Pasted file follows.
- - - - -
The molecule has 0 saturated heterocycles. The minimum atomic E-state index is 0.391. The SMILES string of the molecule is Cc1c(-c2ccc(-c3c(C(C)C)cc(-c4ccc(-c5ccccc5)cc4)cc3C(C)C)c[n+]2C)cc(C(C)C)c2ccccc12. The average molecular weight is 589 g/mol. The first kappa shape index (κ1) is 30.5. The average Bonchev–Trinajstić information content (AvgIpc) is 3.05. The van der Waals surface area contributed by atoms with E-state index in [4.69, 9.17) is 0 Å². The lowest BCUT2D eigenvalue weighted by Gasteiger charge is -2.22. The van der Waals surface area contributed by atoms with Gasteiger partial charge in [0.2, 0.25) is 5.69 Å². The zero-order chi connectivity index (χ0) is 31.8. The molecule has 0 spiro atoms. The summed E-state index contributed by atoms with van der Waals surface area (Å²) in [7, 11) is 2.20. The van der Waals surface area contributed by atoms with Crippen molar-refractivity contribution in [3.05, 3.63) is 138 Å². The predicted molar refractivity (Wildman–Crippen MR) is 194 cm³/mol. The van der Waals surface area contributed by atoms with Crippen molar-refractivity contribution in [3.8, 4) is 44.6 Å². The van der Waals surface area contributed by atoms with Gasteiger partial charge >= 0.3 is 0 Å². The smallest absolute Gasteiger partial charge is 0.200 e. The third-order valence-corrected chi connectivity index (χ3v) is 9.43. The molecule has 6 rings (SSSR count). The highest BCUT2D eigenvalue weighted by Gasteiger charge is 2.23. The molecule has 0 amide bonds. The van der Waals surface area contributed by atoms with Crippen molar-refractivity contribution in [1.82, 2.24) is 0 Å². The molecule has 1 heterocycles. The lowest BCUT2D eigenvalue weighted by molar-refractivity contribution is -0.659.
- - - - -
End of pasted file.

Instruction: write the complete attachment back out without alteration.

The molecule has 0 saturated heterocycles. The minimum atomic E-state index is 0.391. The SMILES string of the molecule is Cc1c(-c2ccc(-c3c(C(C)C)cc(-c4ccc(-c5ccccc5)cc4)cc3C(C)C)c[n+]2C)cc(C(C)C)c2ccccc12. The average molecular weight is 589 g/mol. The first kappa shape index (κ1) is 30.5. The average Bonchev–Trinajstić information content (AvgIpc) is 3.05. The van der Waals surface area contributed by atoms with E-state index in [4.69, 9.17) is 0 Å². The lowest BCUT2D eigenvalue weighted by Gasteiger charge is -2.22. The van der Waals surface area contributed by atoms with Gasteiger partial charge in [0.2, 0.25) is 5.69 Å². The zero-order chi connectivity index (χ0) is 31.8. The molecule has 0 spiro atoms. The summed E-state index contributed by atoms with van der Waals surface area (Å²) in [7, 11) is 2.20. The van der Waals surface area contributed by atoms with Crippen molar-refractivity contribution in [3.05, 3.63) is 138 Å². The predicted molar refractivity (Wildman–Crippen MR) is 194 cm³/mol. The van der Waals surface area contributed by atoms with Crippen molar-refractivity contribution in [3.8, 4) is 44.6 Å². The van der Waals surface area contributed by atoms with Gasteiger partial charge >= 0.3 is 0 Å². The smallest absolute Gasteiger partial charge is 0.200 e. The third-order valence-corrected chi connectivity index (χ3v) is 9.43. The molecule has 6 rings (SSSR count). The highest BCUT2D eigenvalue weighted by Gasteiger charge is 2.23. The molecule has 0 amide bonds. The van der Waals surface area contributed by atoms with Crippen molar-refractivity contribution in [1.82, 2.24) is 0 Å². The molecule has 1 heterocycles. The lowest BCUT2D eigenvalue weighted by molar-refractivity contribution is -0.659.